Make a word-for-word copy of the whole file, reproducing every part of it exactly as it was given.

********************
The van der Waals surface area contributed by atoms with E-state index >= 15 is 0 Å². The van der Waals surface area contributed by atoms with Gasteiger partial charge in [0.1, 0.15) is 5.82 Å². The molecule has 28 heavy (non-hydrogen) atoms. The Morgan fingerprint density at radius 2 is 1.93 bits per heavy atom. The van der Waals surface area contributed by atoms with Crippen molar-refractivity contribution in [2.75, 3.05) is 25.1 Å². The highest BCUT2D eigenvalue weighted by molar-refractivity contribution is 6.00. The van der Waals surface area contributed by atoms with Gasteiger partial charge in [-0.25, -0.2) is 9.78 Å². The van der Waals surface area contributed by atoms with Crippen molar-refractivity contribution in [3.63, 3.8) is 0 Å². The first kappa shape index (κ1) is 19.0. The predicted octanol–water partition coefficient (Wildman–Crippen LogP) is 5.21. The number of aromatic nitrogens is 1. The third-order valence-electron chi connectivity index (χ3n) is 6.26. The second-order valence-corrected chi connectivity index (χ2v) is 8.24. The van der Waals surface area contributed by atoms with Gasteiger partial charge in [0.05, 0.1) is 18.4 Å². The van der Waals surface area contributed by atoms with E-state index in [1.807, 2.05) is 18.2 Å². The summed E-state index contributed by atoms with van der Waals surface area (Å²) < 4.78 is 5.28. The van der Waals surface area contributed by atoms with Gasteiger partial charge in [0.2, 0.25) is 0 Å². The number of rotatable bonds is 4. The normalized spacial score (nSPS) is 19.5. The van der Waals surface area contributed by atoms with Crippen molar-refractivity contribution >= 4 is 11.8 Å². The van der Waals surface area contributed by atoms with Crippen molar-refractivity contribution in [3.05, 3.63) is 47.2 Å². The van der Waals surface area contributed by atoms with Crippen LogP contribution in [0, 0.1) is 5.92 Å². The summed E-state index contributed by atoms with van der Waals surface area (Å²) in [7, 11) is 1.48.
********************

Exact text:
The van der Waals surface area contributed by atoms with E-state index >= 15 is 0 Å². The van der Waals surface area contributed by atoms with Gasteiger partial charge in [0.1, 0.15) is 5.82 Å². The molecule has 28 heavy (non-hydrogen) atoms. The Morgan fingerprint density at radius 2 is 1.93 bits per heavy atom. The van der Waals surface area contributed by atoms with Crippen molar-refractivity contribution in [2.75, 3.05) is 25.1 Å². The highest BCUT2D eigenvalue weighted by molar-refractivity contribution is 6.00. The van der Waals surface area contributed by atoms with Gasteiger partial charge in [-0.25, -0.2) is 9.78 Å². The van der Waals surface area contributed by atoms with Crippen molar-refractivity contribution in [3.63, 3.8) is 0 Å². The first kappa shape index (κ1) is 19.0. The predicted octanol–water partition coefficient (Wildman–Crippen LogP) is 5.21. The number of aromatic nitrogens is 1. The third-order valence-electron chi connectivity index (χ3n) is 6.26. The second-order valence-corrected chi connectivity index (χ2v) is 8.24. The van der Waals surface area contributed by atoms with Gasteiger partial charge in [0.05, 0.1) is 18.4 Å². The van der Waals surface area contributed by atoms with E-state index in [1.807, 2.05) is 18.2 Å². The summed E-state index contributed by atoms with van der Waals surface area (Å²) < 4.78 is 5.28. The van der Waals surface area contributed by atoms with Gasteiger partial charge in [0.2, 0.25) is 0 Å². The number of rotatable bonds is 4. The normalized spacial score (nSPS) is 19.5. The van der Waals surface area contributed by atoms with Crippen molar-refractivity contribution >= 4 is 11.8 Å². The van der Waals surface area contributed by atoms with Crippen molar-refractivity contribution in [3.05, 3.63) is 47.2 Å². The van der Waals surface area contributed by atoms with Crippen LogP contribution in [0, 0.1) is 5.92 Å². The summed E-state index contributed by atoms with van der Waals surface area (Å²) in [7, 11) is 1.48.